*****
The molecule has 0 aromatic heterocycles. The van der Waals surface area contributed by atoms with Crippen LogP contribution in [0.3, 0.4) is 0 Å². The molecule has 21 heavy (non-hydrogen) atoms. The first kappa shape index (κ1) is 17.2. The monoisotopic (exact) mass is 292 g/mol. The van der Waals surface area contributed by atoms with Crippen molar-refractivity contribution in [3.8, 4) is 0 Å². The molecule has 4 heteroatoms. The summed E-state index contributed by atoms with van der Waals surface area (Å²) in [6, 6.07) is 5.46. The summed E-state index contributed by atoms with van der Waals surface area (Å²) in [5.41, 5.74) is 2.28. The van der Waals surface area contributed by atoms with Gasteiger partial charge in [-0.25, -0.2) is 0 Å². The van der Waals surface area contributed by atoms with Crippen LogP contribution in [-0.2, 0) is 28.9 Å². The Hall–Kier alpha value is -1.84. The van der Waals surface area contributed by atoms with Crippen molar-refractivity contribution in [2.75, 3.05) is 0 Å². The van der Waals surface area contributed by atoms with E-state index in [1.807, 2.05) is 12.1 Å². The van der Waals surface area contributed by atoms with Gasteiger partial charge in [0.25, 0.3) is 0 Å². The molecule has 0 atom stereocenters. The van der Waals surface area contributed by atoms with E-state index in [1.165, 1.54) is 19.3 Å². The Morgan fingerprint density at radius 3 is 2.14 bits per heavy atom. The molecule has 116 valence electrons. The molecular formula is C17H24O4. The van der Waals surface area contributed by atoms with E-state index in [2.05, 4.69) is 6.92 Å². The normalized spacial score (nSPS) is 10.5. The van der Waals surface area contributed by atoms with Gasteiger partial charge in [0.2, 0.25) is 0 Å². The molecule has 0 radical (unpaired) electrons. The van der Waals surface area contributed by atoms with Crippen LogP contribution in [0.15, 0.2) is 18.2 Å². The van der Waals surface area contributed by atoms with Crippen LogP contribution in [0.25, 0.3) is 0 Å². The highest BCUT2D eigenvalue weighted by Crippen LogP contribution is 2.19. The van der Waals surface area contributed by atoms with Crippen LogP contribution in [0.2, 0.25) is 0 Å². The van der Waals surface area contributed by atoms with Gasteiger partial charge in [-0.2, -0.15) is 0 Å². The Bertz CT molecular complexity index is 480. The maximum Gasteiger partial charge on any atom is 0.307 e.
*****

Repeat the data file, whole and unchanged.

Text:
The molecule has 0 aromatic heterocycles. The van der Waals surface area contributed by atoms with Crippen LogP contribution in [0.3, 0.4) is 0 Å². The molecule has 21 heavy (non-hydrogen) atoms. The first kappa shape index (κ1) is 17.2. The monoisotopic (exact) mass is 292 g/mol. The van der Waals surface area contributed by atoms with Crippen molar-refractivity contribution in [3.8, 4) is 0 Å². The molecule has 4 heteroatoms. The summed E-state index contributed by atoms with van der Waals surface area (Å²) in [6, 6.07) is 5.46. The summed E-state index contributed by atoms with van der Waals surface area (Å²) in [5.41, 5.74) is 2.28. The van der Waals surface area contributed by atoms with Gasteiger partial charge in [-0.25, -0.2) is 0 Å². The van der Waals surface area contributed by atoms with Crippen LogP contribution in [-0.2, 0) is 28.9 Å². The Hall–Kier alpha value is -1.84. The van der Waals surface area contributed by atoms with Crippen molar-refractivity contribution in [2.75, 3.05) is 0 Å². The van der Waals surface area contributed by atoms with E-state index in [1.807, 2.05) is 12.1 Å². The van der Waals surface area contributed by atoms with Gasteiger partial charge in [0.25, 0.3) is 0 Å². The molecule has 0 atom stereocenters. The van der Waals surface area contributed by atoms with E-state index in [1.165, 1.54) is 19.3 Å². The Morgan fingerprint density at radius 3 is 2.14 bits per heavy atom. The molecule has 116 valence electrons. The molecular formula is C17H24O4. The van der Waals surface area contributed by atoms with E-state index in [2.05, 4.69) is 6.92 Å². The normalized spacial score (nSPS) is 10.5. The van der Waals surface area contributed by atoms with Gasteiger partial charge in [0.2, 0.25) is 0 Å². The molecule has 0 radical (unpaired) electrons. The van der Waals surface area contributed by atoms with Crippen LogP contribution in [0.15, 0.2) is 18.2 Å². The van der Waals surface area contributed by atoms with Crippen LogP contribution in [0.25, 0.3) is 0 Å². The highest BCUT2D eigenvalue weighted by Crippen LogP contribution is 2.19. The van der Waals surface area contributed by atoms with Crippen LogP contribution in [0.2, 0.25) is 0 Å². The van der Waals surface area contributed by atoms with Gasteiger partial charge in [-0.2, -0.15) is 0 Å². The Bertz CT molecular complexity index is 480. The maximum Gasteiger partial charge on any atom is 0.307 e.